Monday, August 25, 2014

The Haunted - Exit Wounds (2014)

At their very best, The Haunted have always been a moderately entertaining union of the West Coast thrash of Slayer, the groove metal of the 90s and their more melodic Swedish death metal peers (whom some of them have also performed with). Coincidentally, the best I can say for Exit Wounds, their eight full-length album, is that it represents a fairly balanced fusion of the three. And yet there has always been something about this group's success which has evaded me...possibly because I've always felt that they were a distraction from Patrik Jensen's much better band Witchery, snatching away a few sweet riffs which would have been much better spent on that band, at least after their sophomore outing at which point they also provided diminishing returns. At any rate, The Haunted have a few good songs, a few dozen riffs of note scattered about their catalog, but also some truly wretched works, like their 2011 offering Unseen which was flirting with the idea that it could be a hard rock/melodic grunge album...


Well, the revolving Dolving door has swung again, and exited the band after that travesty, and so the Swedes have brought back the tireless and yet remarkably bland barker Marco Aro into the fold, to produce what for all purposes should have been the most explosive return to form one could hope for. Modern, punchy melodic death-thrash with plenty of chugathon grooves for everyone who misses the Dimebag Darrell style of riff sculpting, punctuated with eloquent enough, tasteful leads that if not inspired at least seem fluid. For those whose lives consist of endless bad tattoos, wallet chains, faux tough guy pretenses and all that other drivel that hijacked metal's subculture in the late 90s, a record like Exit Wounds must seem a godsend. Genuinely angry, riff progressions that are energetic and refined enough to impress the fuck out of anyone with a treasured Skinlab or Machine Head CD in his/her collection, and really, really wanting to be that muscle clad reinterpretation of Slayer that I sort of hinted at fact, there are particular rhythm guitar components to this disc (I won't need to point them out, trust me) which really just seem like paraphrased Hanneman/King passages, not to the extent of outright plagiarism but they have never and are not now hiding this overt influence.

The bass sounds fantastic, that I have to admit, with Jonas getting to build far more of a presence than he's ever really had in his mainstay At the Gates, and the rhythm guitars clear and destructive and in some places even exciting; and of course Adrian Erlandsson can do no wrong, his finesse being such old hat at this point that the problem with any album on which he participates is almost guaranteed never to be his fault, but some of these exhausted sounding groove/palm mute riffs here couldn't have been saved by Adrian and a half dozen other world class percussionists. Probably the biggest issue with me is that I just can't stand Aro's vocals...he's pissed off sounding, but the inflection he lets loose is just so indistinct, a burlier bigger brother to Anders Sydow (ex-Darkane) only lacking that off the hinges, sneering vitriol that I so enjoyed on that guy's performances. Hailing from Facedown, I never had many expectations for Aro in this band...he's a hard worker, he looks the part (wallet chain, etc), you can't question his commitment to what must be the most exciting project he's ever partaken of, but even Dolving had a more wild and charismatic approach to the material which is just so essential in the company of giants like Tomas Lindberg. Essentially, Aro strikes me as the Rob Dukes of melodic death metal...totally on board but expendable when you can get the more interesting singer back.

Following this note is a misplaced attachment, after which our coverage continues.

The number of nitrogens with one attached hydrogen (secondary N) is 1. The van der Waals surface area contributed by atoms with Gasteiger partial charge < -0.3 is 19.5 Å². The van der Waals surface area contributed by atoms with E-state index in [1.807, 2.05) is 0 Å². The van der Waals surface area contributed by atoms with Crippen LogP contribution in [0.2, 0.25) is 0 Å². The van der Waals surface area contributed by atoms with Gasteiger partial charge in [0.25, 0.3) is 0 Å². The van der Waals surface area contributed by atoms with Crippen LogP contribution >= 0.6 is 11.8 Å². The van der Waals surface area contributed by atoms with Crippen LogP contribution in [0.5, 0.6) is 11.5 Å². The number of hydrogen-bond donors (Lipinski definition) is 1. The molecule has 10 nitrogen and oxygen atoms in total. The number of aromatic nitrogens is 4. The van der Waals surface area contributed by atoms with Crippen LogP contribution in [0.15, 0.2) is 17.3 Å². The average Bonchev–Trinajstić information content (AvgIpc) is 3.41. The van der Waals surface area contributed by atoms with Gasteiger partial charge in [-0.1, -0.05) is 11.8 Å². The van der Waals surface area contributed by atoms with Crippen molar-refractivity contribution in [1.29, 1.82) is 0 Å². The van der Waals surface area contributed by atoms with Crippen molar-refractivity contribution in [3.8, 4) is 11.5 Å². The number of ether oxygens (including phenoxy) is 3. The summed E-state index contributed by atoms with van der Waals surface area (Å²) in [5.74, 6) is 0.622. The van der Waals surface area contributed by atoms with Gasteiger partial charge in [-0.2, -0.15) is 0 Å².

I emphasize: he's not terrible here by any means, but sort of like ...Made Me Do It or One Kill Wonder, I can only imagine how much more effective the songs would have been for me if they just had someone with a more vicious personality. The lyrics on these songs are also painfully average, a long string of cliched lines you can find anywhere in 'heavy music' involving personal struggles and relationships so forth...just read through a tune like "Psychonaut" (way to defile a fantastic video game, jerks!) and you'll understand what I mean. There's one song where shouts something like 'I Don't Want You Inside Me' or similar and I almost fell over laughing. This is high school level angst wrapped up in a package of superior musicianship, but not to the extent that I can really give it a pass. At times it is indeed explosive, the production is top notch boom box fight club-approved for tribal & kanji tattoo carvings, but at the end of the day it's just no Slaughter of the Soul, no Rusted Angel, and sort of dwells with the in betweeners like most of Terror 2000's body of work or their own prior output. Is it an improvement over Unseen? Why, absolutely, but so might losing your sense of sound altogether.

Verdict: Indifference [5.75/10]

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